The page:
Salmon farming industry braces for Scottish parliament showdown

It’ll be fish on the menu at Holyrood as parliament debate the findings of the Rural Economy and Connectivity Committee report into salmon farming.

The report was published last November by the Rural Economy and Connectivity (REC) committee, which launched its inquiry into the salmon sector earlier in 2018.

The 148-page report published 65 recommendations by MSPs on everything from sea lice to mortalities. However, the inquiry found “insufficient evidence” to support calls for a moratorium on the industry’s expansion.

The inquiry was launched in June 2017 after Scottish government ministers said they wanted to see “sustainable growth” in the industry. It heard evidence from salmon farmers, scientists, academics as well as environmental groups and activists

The committee made 64 other recommendations on improving regulations for the sector. This Wednesday afternoon, ministers will discuss the report in Holyrood with any legislative impact to follow.

Issues raised
In response to the report, both the chief executive of the Scottish Salmon Producers Organisation Julie Hesketh-Laird and Rural Economy Secretary Fergus Ewing insisted that some of the issues raised were already being addressed – a point which will be echoed throughout the debate.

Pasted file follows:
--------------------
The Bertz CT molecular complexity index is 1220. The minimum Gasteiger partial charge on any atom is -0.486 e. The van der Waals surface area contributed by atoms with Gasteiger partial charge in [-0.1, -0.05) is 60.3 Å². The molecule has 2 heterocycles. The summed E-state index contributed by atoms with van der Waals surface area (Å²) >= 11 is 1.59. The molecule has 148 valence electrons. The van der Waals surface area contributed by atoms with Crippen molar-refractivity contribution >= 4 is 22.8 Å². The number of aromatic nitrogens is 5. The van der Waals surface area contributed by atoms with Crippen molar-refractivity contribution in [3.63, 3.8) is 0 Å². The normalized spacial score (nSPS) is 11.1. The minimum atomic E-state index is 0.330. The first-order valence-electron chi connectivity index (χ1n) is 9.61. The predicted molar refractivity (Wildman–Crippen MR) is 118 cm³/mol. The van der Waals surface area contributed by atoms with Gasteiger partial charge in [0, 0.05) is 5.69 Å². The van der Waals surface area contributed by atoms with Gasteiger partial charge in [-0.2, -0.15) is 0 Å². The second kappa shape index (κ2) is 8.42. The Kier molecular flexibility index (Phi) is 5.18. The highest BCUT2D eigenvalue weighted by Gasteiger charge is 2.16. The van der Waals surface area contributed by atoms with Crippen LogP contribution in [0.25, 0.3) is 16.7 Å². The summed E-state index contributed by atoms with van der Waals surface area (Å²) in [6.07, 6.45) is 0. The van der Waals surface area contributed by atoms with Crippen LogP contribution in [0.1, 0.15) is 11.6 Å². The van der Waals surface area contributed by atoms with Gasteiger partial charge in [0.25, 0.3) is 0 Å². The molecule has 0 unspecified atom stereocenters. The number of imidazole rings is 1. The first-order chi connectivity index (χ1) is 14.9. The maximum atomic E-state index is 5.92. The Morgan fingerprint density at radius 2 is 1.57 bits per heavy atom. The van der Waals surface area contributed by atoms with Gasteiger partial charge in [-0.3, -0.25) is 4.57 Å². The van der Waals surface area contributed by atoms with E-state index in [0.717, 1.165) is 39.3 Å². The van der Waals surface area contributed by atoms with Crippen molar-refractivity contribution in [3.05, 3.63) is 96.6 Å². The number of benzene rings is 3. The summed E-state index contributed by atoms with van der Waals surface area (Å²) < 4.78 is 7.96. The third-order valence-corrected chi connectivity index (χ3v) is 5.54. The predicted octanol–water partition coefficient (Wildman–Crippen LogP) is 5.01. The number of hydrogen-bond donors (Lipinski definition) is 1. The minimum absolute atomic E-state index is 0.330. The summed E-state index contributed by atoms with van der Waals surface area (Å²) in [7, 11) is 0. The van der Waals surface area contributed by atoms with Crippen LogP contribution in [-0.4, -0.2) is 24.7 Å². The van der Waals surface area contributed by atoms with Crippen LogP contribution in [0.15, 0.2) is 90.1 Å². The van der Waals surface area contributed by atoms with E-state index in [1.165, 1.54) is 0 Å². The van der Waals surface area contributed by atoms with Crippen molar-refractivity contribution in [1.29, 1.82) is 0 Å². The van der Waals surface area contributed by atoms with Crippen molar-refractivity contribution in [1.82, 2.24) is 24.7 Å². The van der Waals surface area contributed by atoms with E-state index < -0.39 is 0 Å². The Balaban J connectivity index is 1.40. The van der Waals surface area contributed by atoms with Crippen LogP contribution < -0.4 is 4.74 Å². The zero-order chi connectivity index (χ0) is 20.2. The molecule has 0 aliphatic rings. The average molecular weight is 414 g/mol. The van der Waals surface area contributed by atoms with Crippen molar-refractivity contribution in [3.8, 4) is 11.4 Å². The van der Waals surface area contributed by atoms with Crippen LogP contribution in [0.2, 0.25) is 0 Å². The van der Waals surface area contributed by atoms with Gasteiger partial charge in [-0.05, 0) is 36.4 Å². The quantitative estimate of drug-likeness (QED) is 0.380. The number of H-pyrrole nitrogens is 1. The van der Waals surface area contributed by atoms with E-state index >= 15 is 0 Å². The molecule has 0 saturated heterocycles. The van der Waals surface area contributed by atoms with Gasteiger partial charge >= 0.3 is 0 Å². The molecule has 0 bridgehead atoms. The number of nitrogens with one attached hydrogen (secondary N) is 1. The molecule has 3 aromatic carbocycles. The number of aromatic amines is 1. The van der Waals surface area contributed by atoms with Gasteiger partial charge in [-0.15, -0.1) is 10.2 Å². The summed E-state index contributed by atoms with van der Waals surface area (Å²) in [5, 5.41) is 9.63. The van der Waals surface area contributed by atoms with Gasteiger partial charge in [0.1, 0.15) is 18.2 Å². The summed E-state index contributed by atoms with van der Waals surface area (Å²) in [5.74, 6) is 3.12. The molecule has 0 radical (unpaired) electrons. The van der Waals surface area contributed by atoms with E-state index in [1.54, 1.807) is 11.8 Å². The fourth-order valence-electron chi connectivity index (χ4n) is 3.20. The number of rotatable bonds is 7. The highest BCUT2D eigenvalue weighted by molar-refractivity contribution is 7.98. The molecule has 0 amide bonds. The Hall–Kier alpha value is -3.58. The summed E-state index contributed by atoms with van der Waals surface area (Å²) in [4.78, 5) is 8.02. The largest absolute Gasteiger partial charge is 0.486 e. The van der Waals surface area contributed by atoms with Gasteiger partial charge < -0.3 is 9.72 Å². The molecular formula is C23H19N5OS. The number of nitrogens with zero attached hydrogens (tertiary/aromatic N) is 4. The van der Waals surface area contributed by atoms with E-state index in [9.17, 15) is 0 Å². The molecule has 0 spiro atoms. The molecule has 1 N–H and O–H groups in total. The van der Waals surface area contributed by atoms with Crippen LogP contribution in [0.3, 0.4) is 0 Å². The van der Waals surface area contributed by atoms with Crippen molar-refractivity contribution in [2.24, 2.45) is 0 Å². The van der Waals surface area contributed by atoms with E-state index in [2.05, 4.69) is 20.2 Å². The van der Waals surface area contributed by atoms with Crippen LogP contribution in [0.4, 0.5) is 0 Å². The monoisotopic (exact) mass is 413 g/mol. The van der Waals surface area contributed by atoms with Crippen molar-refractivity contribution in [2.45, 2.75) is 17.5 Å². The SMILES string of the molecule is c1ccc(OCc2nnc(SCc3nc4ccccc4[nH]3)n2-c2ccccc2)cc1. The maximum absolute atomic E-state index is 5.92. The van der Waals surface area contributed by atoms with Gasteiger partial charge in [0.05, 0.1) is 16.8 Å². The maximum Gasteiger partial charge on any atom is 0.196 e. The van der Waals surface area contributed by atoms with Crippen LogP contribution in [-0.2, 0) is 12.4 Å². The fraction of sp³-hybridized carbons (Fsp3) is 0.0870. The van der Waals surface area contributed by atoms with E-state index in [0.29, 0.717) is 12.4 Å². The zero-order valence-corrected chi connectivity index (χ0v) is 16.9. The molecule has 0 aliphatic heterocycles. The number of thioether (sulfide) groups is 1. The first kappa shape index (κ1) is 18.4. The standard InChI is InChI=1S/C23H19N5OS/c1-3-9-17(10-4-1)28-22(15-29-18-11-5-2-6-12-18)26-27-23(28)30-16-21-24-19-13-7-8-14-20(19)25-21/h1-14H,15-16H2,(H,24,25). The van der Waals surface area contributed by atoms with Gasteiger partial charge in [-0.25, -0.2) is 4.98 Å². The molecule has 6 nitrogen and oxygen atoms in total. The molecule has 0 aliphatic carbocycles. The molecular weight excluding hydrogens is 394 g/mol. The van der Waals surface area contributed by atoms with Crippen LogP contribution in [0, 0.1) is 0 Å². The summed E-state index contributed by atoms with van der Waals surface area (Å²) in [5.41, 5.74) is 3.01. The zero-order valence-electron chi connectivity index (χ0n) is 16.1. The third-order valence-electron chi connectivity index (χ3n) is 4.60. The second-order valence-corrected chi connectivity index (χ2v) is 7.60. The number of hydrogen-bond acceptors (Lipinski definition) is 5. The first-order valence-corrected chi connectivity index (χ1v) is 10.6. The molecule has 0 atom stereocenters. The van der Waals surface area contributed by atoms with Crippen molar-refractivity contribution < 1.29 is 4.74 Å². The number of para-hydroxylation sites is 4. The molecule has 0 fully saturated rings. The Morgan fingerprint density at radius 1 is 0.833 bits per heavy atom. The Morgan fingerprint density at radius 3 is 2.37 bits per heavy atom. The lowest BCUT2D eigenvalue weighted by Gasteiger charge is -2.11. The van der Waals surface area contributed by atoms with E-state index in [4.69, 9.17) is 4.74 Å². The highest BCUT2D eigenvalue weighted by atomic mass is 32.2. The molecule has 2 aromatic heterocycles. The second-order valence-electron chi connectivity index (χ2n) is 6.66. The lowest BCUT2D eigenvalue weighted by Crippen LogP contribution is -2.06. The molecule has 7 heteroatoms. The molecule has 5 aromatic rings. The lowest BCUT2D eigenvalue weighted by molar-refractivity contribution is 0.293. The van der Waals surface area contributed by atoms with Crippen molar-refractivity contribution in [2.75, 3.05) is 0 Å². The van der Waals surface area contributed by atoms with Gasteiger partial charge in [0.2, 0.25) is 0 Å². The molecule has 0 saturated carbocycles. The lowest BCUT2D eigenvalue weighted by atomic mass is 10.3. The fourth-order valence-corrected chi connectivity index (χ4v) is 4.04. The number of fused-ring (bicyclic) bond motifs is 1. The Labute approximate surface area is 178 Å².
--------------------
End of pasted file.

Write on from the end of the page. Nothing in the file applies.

Looking ahead to the afternoon, Chief Executive of the Scottish Aquaculture Innovation Centre Heather Jones, said: “The Scottish Parliament’s Rural Economy and Connectivity committee’s (RECC) report into salmon farming reinforced SAIC’s view that everyone connected to Scottish aquaculture can agree on the need for the industry to be stable, well-regulated, animal-friendly, and scientifically robust. That’s why we welcomed its publication and focus on how aquaculture can deliver benefits to the Scottish economy and local communities.

“Innovation will be a critical part of how we take salmon farming forward and deliver on these ambitions. A great deal of work and investment is already being put into solving aquaculture’s challenges, from scaling up the use of cleaner fish to remove sea lice and improving fish vaccines, to developing new diagnostic techniques to assess fish wellbeing. SAIC has facilitated a total applied R&D investment of £39 million from public and industry sources, with more to come.

“Scotland is a pioneer in global aquaculture – that’s a position we want to maintain. The industry provides thousands of highly-skilled jobs to rural communities and produces a premium global export product to very high standards of environmental protection and fish husbandry. We look forward to the parliamentary debate as another step forward for aquaculture in Scotland.”


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